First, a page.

Legal Scholar: Insistence on “Classwide Injury” Grounded in Multiple Fallacies

RSS Feed

Some federal courts have insisted that, to certify a class, the plaintiff moving for certification must establish that the defendant’s at-issue unlawful conduct injured every single putative class member — a virtually insuperable standard.  In addition to being effectively impossible to satisfy, a leading class action scholar argues that the “classwide injury” criterion perpetuates fallacies that result in claims ideally suited for classwide adjudication being denied certification and, more often than not, the plaintiffs and prospective class members never obtaining relief.  See Sergio J. Campos, Proof of Classwide Injury, 37 BROOK. J. INT’L L., 750 (forthcoming 2012) (draft available here).

Professor Campos begins his paper with a compelling example: Suppose an individual protected by a statute akin to Title VII is seeking employment and finds a good fit in a help-wanted ad, but the ad clearly states that those of her ethnic background “need not apply.”  See Campos at 751-52.  Should this individual be precluded from bringing her suit as a class action unless she is able to establish, at the class certification stage, that “‘each person for whom [she] will ultimately seek relief was a victim of the employer’s discriminatory policy’”?  Campos at 752, quoting Int’l Bd. Of Teamsters v. United States, 431 U.S. 324, 336 (1977).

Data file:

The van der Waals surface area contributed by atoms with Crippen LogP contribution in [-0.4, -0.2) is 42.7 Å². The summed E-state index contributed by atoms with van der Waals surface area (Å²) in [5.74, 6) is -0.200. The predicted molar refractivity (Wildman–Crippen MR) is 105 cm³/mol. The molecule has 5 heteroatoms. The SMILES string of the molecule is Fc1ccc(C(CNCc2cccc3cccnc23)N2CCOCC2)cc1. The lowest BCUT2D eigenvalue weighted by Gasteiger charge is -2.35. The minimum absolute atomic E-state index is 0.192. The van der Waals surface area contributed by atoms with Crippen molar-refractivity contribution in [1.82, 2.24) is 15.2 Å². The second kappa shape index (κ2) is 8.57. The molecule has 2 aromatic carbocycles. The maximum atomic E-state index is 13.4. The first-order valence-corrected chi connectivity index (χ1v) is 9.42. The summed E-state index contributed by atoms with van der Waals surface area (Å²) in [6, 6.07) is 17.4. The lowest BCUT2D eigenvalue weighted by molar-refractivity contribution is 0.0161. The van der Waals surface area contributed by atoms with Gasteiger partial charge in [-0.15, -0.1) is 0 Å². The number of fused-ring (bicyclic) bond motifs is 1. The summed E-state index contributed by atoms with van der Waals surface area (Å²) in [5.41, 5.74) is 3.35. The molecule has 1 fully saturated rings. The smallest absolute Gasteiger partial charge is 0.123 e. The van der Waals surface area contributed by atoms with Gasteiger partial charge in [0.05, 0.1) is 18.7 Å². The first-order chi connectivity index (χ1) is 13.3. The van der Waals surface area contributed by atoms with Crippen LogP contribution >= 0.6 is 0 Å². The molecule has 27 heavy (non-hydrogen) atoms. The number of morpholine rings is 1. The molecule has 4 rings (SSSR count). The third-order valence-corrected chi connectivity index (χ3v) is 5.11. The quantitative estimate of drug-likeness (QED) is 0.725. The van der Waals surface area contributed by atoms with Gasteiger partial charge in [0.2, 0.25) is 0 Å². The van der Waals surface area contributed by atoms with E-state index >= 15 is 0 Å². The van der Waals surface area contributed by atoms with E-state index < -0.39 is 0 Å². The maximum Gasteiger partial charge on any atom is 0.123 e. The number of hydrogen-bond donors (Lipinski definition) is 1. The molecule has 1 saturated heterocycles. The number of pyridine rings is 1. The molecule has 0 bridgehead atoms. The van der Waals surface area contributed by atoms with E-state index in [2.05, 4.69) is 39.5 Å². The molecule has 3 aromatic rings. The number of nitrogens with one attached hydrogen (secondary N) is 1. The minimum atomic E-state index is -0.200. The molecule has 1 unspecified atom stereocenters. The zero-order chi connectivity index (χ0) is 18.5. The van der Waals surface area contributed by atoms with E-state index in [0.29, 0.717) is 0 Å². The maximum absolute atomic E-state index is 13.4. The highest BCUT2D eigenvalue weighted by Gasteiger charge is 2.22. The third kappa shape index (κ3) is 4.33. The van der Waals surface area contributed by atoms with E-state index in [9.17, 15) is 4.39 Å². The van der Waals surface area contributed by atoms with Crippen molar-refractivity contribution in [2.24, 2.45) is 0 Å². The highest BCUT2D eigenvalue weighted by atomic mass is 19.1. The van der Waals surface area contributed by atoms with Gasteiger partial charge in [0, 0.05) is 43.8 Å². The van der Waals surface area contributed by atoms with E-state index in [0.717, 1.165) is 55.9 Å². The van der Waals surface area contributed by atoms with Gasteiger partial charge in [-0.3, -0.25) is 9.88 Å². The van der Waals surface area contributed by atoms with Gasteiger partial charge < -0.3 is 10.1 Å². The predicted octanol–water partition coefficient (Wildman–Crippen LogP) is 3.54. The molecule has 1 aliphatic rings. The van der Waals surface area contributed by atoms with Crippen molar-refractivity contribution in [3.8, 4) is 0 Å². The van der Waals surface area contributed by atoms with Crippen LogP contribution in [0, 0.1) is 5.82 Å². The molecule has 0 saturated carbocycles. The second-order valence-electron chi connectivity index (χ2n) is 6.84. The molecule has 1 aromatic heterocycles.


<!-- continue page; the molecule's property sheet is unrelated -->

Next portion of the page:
The Supreme Court’s reasoning in the Teamsters case excerpted by Professor Campos exemplifies the broad and troubling tendency whereby federal courts demand proof of classwide injury, effectively nullifying numerous archetype class actions, such as that set out in Professor Campos’ hypothetical.  He equates the hypothetical’s insistence on classwide injury with the U.S. Supreme Court’s predominance analysis in Dukes v. Wal-Mart, requiring that plaintiffs, to establish the predominance of common questions of law or fact, identify common questions capable of “generat[ing] common answers.”  See Campos at 755-56, quoting Dukes v. Wal-Mart, 131 S. Ct. 2541, 2551 (2011), quoting Nagareda, Richard A., Class Certification in the Age of Aggregate Proof, 84 N.Y.U. L. Rev. 97, 98-109 (2009).

As such, Professor Campos argues, the Supreme Court’s most recent and expansive articulation of class action jurisprudence, Dukes, is grounded in multiple fallacies, as are the numerous lower-court decisions that have required classwide injury.  The first fallacy that Campos identifies is the “All at Once Fallacy,” whereby courts believe that, in order to ensure that common questions predominate, a class action must be capable of resolving all issues “in one fell swoop.”  Campos at 756, 766.  Yet by, for instance, bifurcating liability and damages determinations, the initial liability determination is capable of giving way to a damages phase in which determinations are made as to each class member who has suffered injury.  Id. at 770.  The commonly adopted bifurcation procedure thus exemplifies that class actions need not necessarily entail adjudication in “one fell swoop.”